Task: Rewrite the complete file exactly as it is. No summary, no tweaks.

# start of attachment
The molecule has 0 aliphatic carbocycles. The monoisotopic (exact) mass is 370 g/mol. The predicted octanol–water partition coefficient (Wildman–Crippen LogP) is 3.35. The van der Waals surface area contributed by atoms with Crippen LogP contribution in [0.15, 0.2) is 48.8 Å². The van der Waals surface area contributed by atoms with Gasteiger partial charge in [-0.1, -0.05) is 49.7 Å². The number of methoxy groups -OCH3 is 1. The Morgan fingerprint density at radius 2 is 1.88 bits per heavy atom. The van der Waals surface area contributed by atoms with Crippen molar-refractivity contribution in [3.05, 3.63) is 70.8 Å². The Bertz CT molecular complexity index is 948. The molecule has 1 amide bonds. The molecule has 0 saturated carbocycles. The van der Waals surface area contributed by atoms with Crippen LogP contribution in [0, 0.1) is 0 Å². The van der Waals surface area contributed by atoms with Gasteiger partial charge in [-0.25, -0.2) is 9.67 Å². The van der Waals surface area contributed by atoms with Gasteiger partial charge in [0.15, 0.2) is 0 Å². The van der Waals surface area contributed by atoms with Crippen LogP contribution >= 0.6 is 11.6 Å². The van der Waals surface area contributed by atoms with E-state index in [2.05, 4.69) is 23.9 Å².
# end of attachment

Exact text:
The molecule has 0 aliphatic carbocycles. The monoisotopic (exact) mass is 370 g/mol. The predicted octanol–water partition coefficient (Wildman–Crippen LogP) is 3.35. The van der Waals surface area contributed by atoms with Crippen LogP contribution in [0.15, 0.2) is 48.8 Å². The van der Waals surface area contributed by atoms with Gasteiger partial charge in [-0.1, -0.05) is 49.7 Å². The number of methoxy groups -OCH3 is 1. The Morgan fingerprint density at radius 2 is 1.88 bits per heavy atom. The van der Waals surface area contributed by atoms with Crippen molar-refractivity contribution in [3.05, 3.63) is 70.8 Å². The Bertz CT molecular complexity index is 948. The molecule has 1 amide bonds. The molecule has 0 saturated carbocycles. The van der Waals surface area contributed by atoms with Crippen LogP contribution in [0, 0.1) is 0 Å². The van der Waals surface area contributed by atoms with Gasteiger partial charge in [-0.25, -0.2) is 9.67 Å². The van der Waals surface area contributed by atoms with Gasteiger partial charge in [0.15, 0.2) is 0 Å². The van der Waals surface area contributed by atoms with Crippen LogP contribution >= 0.6 is 11.6 Å². The van der Waals surface area contributed by atoms with E-state index in [2.05, 4.69) is 23.9 Å².